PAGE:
Identity & Access Management , Security Operations

LastPass Breach Exposes Customer Data

Hackers Gained Access From Information Stolen in Previous Attack
LastPass Breach Exposes Customer Data
Image: iMattSmart/Unsplash

Hackers obtained customer information but not passwords, password manager LastPass said in a Wednesday update to a cybersecurity incident first detected in August.

See Also: The State of Passkeys in the Enterprise

The access control specialist said an unauthorized party used information stolen during a dayslong incident in August to more recently break into its third-party cloud storage service.

The hacker "was able to gain access to certain elements of our customers' information," wrote LastPass CEO Karim Toubba in a blog post - without specifying which elements.

Passwords were unaffected, Toubba insisted. "Our customers' passwords remain safely encrypted due to LastPass's Zero Knowledge architecture." He also wrote that an investigation was launched immediately after the first incident, with outside assistance from Mandiant.

Mandiant also investigated the August security incident and determined that the threat actor had penetrated the LastPass development environment for four days. The hacker got in using a compromised endpoint (see: Hacker Accessed LastPass Internal System for 4 Days).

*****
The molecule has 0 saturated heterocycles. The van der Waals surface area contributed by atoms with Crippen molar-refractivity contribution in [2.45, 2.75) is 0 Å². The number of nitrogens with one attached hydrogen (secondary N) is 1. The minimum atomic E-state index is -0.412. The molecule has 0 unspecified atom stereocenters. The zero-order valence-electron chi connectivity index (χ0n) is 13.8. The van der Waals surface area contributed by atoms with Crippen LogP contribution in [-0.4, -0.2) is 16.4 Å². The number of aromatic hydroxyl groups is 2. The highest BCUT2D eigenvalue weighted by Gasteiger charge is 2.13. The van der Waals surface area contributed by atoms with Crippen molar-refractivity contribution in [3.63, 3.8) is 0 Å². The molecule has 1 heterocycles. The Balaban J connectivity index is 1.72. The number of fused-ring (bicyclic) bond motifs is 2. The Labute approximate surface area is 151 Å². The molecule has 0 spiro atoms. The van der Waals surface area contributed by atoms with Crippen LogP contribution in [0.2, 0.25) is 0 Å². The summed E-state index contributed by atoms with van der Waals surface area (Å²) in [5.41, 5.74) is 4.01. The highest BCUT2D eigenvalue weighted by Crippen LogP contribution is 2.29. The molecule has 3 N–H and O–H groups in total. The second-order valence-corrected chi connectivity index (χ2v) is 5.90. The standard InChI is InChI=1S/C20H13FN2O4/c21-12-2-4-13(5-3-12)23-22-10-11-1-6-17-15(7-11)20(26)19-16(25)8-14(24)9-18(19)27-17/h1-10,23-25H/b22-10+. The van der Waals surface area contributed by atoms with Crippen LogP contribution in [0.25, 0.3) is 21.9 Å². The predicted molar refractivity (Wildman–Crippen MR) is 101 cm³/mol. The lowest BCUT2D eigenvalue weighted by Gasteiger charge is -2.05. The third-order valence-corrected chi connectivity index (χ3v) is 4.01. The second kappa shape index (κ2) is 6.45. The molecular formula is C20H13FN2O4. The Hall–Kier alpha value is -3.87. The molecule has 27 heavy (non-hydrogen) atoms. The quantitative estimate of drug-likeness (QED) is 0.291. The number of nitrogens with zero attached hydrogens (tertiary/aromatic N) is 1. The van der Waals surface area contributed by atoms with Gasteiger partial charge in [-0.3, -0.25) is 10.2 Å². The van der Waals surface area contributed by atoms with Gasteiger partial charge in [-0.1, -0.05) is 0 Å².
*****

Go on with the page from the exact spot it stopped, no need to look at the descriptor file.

Once inside, the hacker impersonated the developer after the actual employee supplied multifactor authentication credentials.

The company says it has more than 33 million registered customers and serves more than 100,000 businesses. For obvious reasons, password managers are hacking magnets, but cybersecurity experts continue to recommend them as a solution to common security pitfalls such as weak or repeated passwords. A recent survey by Consumer Reports found that only 39% of consumers use a password manager.

Users who combine strong and unique passwords with multifactor authentication, especially in the form of a security key, make their accounts even more resistant to hacking, decreasing the potential fallout should the unthinkable occur and a password manager actually fully succumb to hackers.

About the Author

Prajeet Nair

Prajeet Nair

Assistant Editor, Global News Desk, ISMG

Nair previously worked at TechCircle, IDG, Times Group and other publications, where he reported on developments in enterprise technology, digital transformation and other issues.

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